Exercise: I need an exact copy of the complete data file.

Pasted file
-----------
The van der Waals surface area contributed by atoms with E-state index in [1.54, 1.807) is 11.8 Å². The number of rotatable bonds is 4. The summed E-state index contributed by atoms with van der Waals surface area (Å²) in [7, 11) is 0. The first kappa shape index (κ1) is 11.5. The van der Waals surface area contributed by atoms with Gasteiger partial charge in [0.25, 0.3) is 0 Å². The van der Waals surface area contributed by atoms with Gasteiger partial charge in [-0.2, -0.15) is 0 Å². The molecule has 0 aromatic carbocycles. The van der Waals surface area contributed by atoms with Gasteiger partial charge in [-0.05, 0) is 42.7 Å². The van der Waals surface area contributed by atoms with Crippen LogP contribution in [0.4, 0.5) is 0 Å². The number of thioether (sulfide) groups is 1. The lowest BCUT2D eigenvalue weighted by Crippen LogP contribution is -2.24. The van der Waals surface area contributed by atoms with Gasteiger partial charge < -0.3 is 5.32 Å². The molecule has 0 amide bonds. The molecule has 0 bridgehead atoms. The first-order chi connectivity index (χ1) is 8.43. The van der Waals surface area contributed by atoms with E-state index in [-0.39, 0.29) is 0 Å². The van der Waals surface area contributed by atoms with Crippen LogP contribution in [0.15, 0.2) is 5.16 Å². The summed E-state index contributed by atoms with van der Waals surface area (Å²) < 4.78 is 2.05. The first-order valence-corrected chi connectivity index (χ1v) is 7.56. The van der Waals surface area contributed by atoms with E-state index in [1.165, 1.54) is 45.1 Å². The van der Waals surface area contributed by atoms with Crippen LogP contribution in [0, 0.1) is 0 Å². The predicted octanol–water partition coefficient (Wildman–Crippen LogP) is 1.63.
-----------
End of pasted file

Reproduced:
The van der Waals surface area contributed by atoms with E-state index in [1.54, 1.807) is 11.8 Å². The number of rotatable bonds is 4. The summed E-state index contributed by atoms with van der Waals surface area (Å²) in [7, 11) is 0. The first kappa shape index (κ1) is 11.5. The van der Waals surface area contributed by atoms with Gasteiger partial charge in [0.25, 0.3) is 0 Å². The van der Waals surface area contributed by atoms with Gasteiger partial charge in [-0.2, -0.15) is 0 Å². The molecule has 0 aromatic carbocycles. The van der Waals surface area contributed by atoms with Gasteiger partial charge in [-0.05, 0) is 42.7 Å². The van der Waals surface area contributed by atoms with Crippen LogP contribution in [0.4, 0.5) is 0 Å². The number of thioether (sulfide) groups is 1. The lowest BCUT2D eigenvalue weighted by Crippen LogP contribution is -2.24. The van der Waals surface area contributed by atoms with Gasteiger partial charge < -0.3 is 5.32 Å². The molecule has 0 amide bonds. The molecule has 0 bridgehead atoms. The first-order chi connectivity index (χ1) is 8.43. The van der Waals surface area contributed by atoms with E-state index in [-0.39, 0.29) is 0 Å². The van der Waals surface area contributed by atoms with Crippen LogP contribution in [0.15, 0.2) is 5.16 Å². The summed E-state index contributed by atoms with van der Waals surface area (Å²) < 4.78 is 2.05. The first-order valence-corrected chi connectivity index (χ1v) is 7.56. The van der Waals surface area contributed by atoms with E-state index in [1.165, 1.54) is 45.1 Å². The van der Waals surface area contributed by atoms with Crippen LogP contribution in [0, 0.1) is 0 Å². The predicted octanol–water partition coefficient (Wildman–Crippen LogP) is 1.63.